June 5, 2010 -- Scientists who advised the World Health Organization on its influenza policies and recommendations—including the decision to proclaim the so-called swine flu a "pandemic" had close ties to companies that manufacture vaccines and antiviral medicines like Tamiflu, a fact that WHO did not publicly disclose.
The links between the advisors and the companies that make money from vaccines and flu treatments were detailed in a report published online by the British medical journal BMJ, which investigated the advisors' role in WHO's policy.
The report by Deborah Cohen, features editor of BMJ, and Philip Carter, a journalist with the Bureau of Investigative Journalism in London, acknowledged that flu experts do "need to work with industry to develop the best possible drugs for illnesses," but said that allowing industry experts to have a role in the formulation of public health policy was a slippery slope.
And worse, Cohen and Carter said, was the failure of WHO officials to disclose the conflicts of interest or even identify the members of its advisory committee.
In a statement, WHO's secretary-general Margaret Chan, MD, MPH, said the purpose of keeping the committee members anonymous "is to protect the integrity and independence of the members while doing this critical work — but also to ensure transparency by publicly providing the names of the members as well as information about any interest declared by them at the appropriate time."
And in the U.S. a spokesperson for the Department of Health and Human Services defended WHO's handling of the pandemic.
"The WHO handled the outbreak in a very measured and appropriate manner," he said. "Their decisions were driven by the existing and evolving conditions at the time and what the best scientific information was telling us. It's very easy to look back through a 20-20 lens and essentially be an armchair quarterback."
Addressing the possibility of industry-influence on WHO's decisions, the spokesman said, "The WHO based its decisions on strong public health considerations and I don't think there was any indication from our perspective that their decisions were influenced by industry in any way."
The H1N1 pandemic, which will mark its one-year anniversary on June 11, "could, of course, have been far worse," Cohen and Carter wrote. "Planning for the worst while hoping for the best remains a sensible approach. But our investigation has revealed damaging issues. If these are not addressed, H1N1 may yet claim its biggest victim — the credibility of the WHO and the trust in the global public health system."
And the medical journal wasn't the only entity going on record with a critical assessment of WHO. A report from the Council of Europe Parliamentary Assembly published on the same day the BMJ report was released called into question WHO's handling of the H1N1 pandemic.
An official Council of Europe inquiry led by Paul Flynn, a British member of parliament, concluded that the "Parliamentary Assembly is alarmed about the way in which the H1N1 influenza pandemic has been handled, not only by the World Health Organization (WHO), but also by the competent health authorities at the level of the European Union and at national level."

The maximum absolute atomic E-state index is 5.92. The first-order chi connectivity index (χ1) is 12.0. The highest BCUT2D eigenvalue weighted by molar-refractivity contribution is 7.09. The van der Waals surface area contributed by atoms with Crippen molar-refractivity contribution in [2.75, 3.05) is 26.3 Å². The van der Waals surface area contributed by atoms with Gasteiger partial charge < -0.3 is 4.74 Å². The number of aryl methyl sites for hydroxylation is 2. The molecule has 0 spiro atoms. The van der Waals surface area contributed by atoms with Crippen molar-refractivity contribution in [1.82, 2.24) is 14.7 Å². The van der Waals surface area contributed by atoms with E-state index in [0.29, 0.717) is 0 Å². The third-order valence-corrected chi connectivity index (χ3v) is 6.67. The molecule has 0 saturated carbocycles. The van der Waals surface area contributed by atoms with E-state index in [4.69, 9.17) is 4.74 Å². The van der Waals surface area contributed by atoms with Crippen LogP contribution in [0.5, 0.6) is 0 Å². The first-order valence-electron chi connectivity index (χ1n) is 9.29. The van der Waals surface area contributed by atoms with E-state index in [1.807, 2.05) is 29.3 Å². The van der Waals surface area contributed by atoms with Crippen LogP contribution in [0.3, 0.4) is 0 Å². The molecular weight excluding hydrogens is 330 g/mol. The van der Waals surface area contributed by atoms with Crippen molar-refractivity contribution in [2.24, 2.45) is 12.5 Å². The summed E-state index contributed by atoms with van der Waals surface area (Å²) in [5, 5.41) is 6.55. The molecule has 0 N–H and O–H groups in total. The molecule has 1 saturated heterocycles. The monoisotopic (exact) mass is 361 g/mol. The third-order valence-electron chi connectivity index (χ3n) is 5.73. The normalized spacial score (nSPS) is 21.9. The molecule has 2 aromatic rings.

World Health Organization and H1N1 Flu
Flynn's team stopped short of saying that WHO had bungled the pandemic, but did conclude that some of WHO's actions led to the "waste of large sums of public money, and also unjustified scares and fears about health risks faced by the European public at large."
Infectious disease specialists contacted by ABC News/MedPage Today agreed that the lack of disclosure was troubling, but there was little criticism of the WHO's decision declare the worldwide H1N1 outbreak a pandemic, nor were there many knocks about WHO's handling of the pandemic.
"I do find these investigations troubling, when the only way WHO could be exonerated is if there had been tens of millions dead," said John Barry, a distinguished scholar at Tulane University and author of The Great Influenza. "And then we'd have investigations about how ineffective they were."
"While I agree WHO should have disclosed any relationship between advisors and industry," he continued, "based on what WHO actually did, I find it absurd to accuse them of having been influenced by the drug industry. Antivirals, though hardly a magic bullet, are the only drug option. And a recommendation to stockpile them was the only option."
John Bartlett, MD, founding director of the Center for Civilian Biodefense Strategies at Johns Hopkins, echoed those sentiments. That conflicts of interest are prevalent among influenza experts "is not at all surprising to me since the people in medicine who know most about flu are often conflicted because they also are advisors to pharma and often do the big trials that are funded by pharma."
Bartlett said he was not an authority on influenza, but added, "The colleagues I know who do this work often/usually have these connections, but that is usually good for better pharma and good for better WHO advice."
Addressing concerns that the pandemic was declared to profit pharmaceutical companies, Barry said that "if anything WHO was slow to make that call. And if you know anything about the history of the influenza virus, again it had no option. 1918 saw a very mild spring wave, quite comparable to what we experienced in 2009. It turned virulent months later."
"This is a classic case of 20-20 hindsight, with some witch hunting thrown in," Barry said.
Dr. John Treanor, a vaccine expert at the University of Rochester Medical Center, in Rochester, N.Y., agreed that WHO's preparations were justified.
"I think even the authors [of the BMJ report] would have to agree that there really was no choice here but to prepare for a pandemic," he said. "If there had been a severe pandemic and there had been no preparations, the outcome (and the outcry) would have been far worse."
World Health Organization and H1N1 Flu
Although some of the WHO's advisors received compensation from manufacturers of the same antivirals and vaccines recommended for use during the H1N1 pandemic, Treanor noted that there are few options available for combating influenza.